The Atlanta Braves (54-41) head to the All-Star break holding a six-game lead in the National League East and the third-best record in the National League behind the St. Louis Cardinals and Pittsburgh Pirates. The erratic club got off to a hot 12-1 start to the season, but has since played roughly .500 baseball. It’s time to recap and grade the first half of the 2013 MLB season for the Braves.
The offense has done what most fans envisioned entering the season — hit a lot of home runs and strike out a lot. The Braves lead the NL in both categories as they’ve hit 114 home runs while striking out 826 times. The formula has worked for the most part with the Braves ranking third in runs scored. Patience at the plate has helped the Braves record the second-most walks and a top-five on-base percentage. The Braves also rank in the top five in both slugging and OPS, but sit at ninth with a .250 team batting average. The biggest disappointment for the offense has been only stealing 31 bases. General manager Frank Wren made it obvious he wanted to get faster and more athletic this offseason, but this hasn’t translated into stolen bases.
Overall, the offensive output is good despite some ugly performances along the way.
The pitching in the first half was excellent. The Braves rank second in the NL with a 3.29 ERA and fourth in opponent batting average at .245. Starters have the fifth best ERA in the NL at 3.59 and have produced the second-most quality starts (59). Meanwhile, the bullpen has been better, posting a 2.62 ERA to lead the entire league. They trail just the Pittsburgh Pirates with a .213 opponent batting average and have the fewest losses of any MLB team with seven. All of this while dealing with multiple injuries.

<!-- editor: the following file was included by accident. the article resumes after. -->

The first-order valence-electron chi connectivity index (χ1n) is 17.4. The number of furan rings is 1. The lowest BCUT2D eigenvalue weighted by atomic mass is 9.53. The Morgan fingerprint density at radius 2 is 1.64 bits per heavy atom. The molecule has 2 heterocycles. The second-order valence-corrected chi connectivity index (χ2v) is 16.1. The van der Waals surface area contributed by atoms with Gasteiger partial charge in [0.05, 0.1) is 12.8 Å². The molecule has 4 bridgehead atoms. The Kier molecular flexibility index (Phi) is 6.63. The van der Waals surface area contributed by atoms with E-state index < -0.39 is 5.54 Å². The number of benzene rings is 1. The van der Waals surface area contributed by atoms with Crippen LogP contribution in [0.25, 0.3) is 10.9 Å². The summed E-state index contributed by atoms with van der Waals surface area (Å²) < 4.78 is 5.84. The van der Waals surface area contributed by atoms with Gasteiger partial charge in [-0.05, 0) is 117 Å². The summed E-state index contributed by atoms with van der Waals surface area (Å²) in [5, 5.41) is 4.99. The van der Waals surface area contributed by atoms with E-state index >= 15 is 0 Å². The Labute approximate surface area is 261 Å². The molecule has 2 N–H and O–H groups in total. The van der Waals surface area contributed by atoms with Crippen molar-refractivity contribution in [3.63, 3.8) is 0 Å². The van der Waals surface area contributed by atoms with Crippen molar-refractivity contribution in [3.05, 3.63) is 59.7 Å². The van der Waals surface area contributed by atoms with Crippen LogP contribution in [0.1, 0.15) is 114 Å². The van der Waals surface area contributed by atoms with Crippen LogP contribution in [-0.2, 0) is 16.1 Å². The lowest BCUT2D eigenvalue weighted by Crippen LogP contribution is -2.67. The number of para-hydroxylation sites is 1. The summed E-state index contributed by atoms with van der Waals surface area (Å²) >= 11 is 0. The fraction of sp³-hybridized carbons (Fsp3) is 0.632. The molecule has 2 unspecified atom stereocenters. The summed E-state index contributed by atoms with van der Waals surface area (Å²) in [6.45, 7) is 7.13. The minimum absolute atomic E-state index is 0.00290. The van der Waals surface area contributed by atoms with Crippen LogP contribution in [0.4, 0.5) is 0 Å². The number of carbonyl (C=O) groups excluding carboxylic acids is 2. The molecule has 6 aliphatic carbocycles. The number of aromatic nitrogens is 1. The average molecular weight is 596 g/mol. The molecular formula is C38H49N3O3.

Pitching has been the backbone of the Braves team, which tends to be true for most playoff worthy teams.
It’s hard to argue with where the Braves have positioned themselves at the break. However, much of that could be labeled as a weak division rather than great play from the Braves. Still, the goal of baseball is to score runs and keep your opponent from scoring — both of which the Braves rank at or near the top in the NL. This has came against a schedule that appears front-loaded with more home games after the All-Star break.
Considering the numbers, schedule and injuries, I’d give the Braves a solid B. While it hasn’t always been pretty, the results as a whole are above average with some clear room for improvement.